ALMOST/NEARLY vs. ALMOST ALL vs. MOST
(Confusing English Vocabulary)

As an educator of English language nearing two decades of instructional activity, I have come across numerous learner mistakes that needed comments and corrections. There have been a wide variety of points to correct, but over time I’ve begun to see the same errors with the same vocabulary combinations again and again. Therefore, I have come to the conclusion that learners struggling with these points could benefit from focused analysis of the vocabulary and syntax in question.

For the first edition of this English grammar blog series, I chose to focus on an error I encounter frequently with many of my English learners. Many seem to consistently misuse the adverb “almost” in sentences where “almost all,” or “most” would be appropriate. So let’s look at some examples of correct and incorrect usage of this vocabulary.

The following examples are representative of the kind of incorrect constructions I commonly encounter:

“Almost Japanese people are shy.” (INCORRECT)

“Almost people in Japan can read English.” (INCORRECT)

“Almost my projects are related to marketing.” (INCORRECT)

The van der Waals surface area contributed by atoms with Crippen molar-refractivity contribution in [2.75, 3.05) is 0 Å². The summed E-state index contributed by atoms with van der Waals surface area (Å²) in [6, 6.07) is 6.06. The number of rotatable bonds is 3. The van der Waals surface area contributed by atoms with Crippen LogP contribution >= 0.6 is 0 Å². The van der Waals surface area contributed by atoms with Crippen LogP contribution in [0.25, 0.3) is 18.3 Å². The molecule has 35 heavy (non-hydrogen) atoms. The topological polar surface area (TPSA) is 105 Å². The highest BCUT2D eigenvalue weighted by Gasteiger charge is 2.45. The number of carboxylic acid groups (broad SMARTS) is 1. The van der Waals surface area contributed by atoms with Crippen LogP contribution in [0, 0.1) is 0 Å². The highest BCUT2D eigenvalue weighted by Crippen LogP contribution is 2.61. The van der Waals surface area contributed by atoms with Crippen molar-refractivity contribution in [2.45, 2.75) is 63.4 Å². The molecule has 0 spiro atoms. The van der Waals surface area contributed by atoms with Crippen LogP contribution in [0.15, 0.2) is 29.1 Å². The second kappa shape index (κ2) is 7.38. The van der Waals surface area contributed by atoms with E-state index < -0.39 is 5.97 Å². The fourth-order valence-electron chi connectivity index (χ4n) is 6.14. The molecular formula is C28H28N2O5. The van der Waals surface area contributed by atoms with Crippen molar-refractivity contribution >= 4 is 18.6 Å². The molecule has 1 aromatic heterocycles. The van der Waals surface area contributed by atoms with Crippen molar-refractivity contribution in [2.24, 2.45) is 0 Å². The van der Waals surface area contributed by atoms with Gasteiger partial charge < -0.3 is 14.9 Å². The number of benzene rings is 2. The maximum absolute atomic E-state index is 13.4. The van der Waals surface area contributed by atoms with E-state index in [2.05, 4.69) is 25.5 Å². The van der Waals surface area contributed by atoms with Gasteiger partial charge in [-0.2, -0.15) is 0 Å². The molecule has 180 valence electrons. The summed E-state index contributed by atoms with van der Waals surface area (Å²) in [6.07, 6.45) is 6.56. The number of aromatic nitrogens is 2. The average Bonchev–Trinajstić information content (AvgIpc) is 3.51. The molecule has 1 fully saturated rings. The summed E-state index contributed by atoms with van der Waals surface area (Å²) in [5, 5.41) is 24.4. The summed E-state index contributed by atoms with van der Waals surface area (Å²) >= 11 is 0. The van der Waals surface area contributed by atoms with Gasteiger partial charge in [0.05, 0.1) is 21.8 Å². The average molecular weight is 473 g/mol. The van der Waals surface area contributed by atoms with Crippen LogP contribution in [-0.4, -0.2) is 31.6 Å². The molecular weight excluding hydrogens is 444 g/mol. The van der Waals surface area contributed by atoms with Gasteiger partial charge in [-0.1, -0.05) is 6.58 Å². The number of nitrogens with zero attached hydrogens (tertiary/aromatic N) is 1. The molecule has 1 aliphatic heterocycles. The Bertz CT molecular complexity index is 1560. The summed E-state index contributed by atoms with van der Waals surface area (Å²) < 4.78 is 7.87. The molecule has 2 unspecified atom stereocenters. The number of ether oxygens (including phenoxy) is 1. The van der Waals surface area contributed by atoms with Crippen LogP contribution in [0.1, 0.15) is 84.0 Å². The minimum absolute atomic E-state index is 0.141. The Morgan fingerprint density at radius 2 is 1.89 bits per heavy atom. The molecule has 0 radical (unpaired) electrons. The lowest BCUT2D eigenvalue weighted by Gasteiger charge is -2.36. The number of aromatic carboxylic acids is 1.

In the above incorrect examples, we can see that “almost” is used in the following incorrect way: ALMOST + NOUN


The correct way to use “almost” in this context, is ALMOST + INDEFINITE PRONOUN (OF), or instead MOST (OF) + NOUN, as in the following example combinations:

Almost all Japanese people are shy.” ORMost Japanese people are shy.” (CORRECT)

Almost all people in Japan can read English.” ORMost people in Japan can read English.” (CORRECT)

Almost all of my projects are related to marketing.” ORMost of my projects are related to marketing.” (CORRECT)


Another correct way to use “almost” to mean “nearly,” is with some verbs, as in the following examples:

“I almost fell down the stairs.” OR “I nearly fell down the stairs.”

“I almost dropped my phone on the ground.” OR “I nearly dropped my phone on the ground.”

“I almost forgot to do my homework last night.” OR “I nearly forgot to do my homework last night.”


Another correct way to use “almost” is with adjectives and past participles, as in the following examples:

“We are almost ready to begin the meeting.” OR “We are nearly ready to begin the meeting.”

“The research phase of the project is almost complete.” OR “The research phase of the project is nearly complete.”

“He is almost finished with his homework.” OR “He is nearly finished with his homework.”

“I’m almost done working for today.” OR “I’m nearly done working for today.”


ALMOST + ADJECTIVE can also be used with TOO and ENOUGH, such as in the following ways:

“This water is almost hot enough for tea.” OR “This water is nearly hot enough for tea.”

“That box is almost too heavy to lift.” OR “That box is nearly too heavy to lift.”

“He is almost old enough to drive a car.” OR “He is nearly old enough to drive a car.”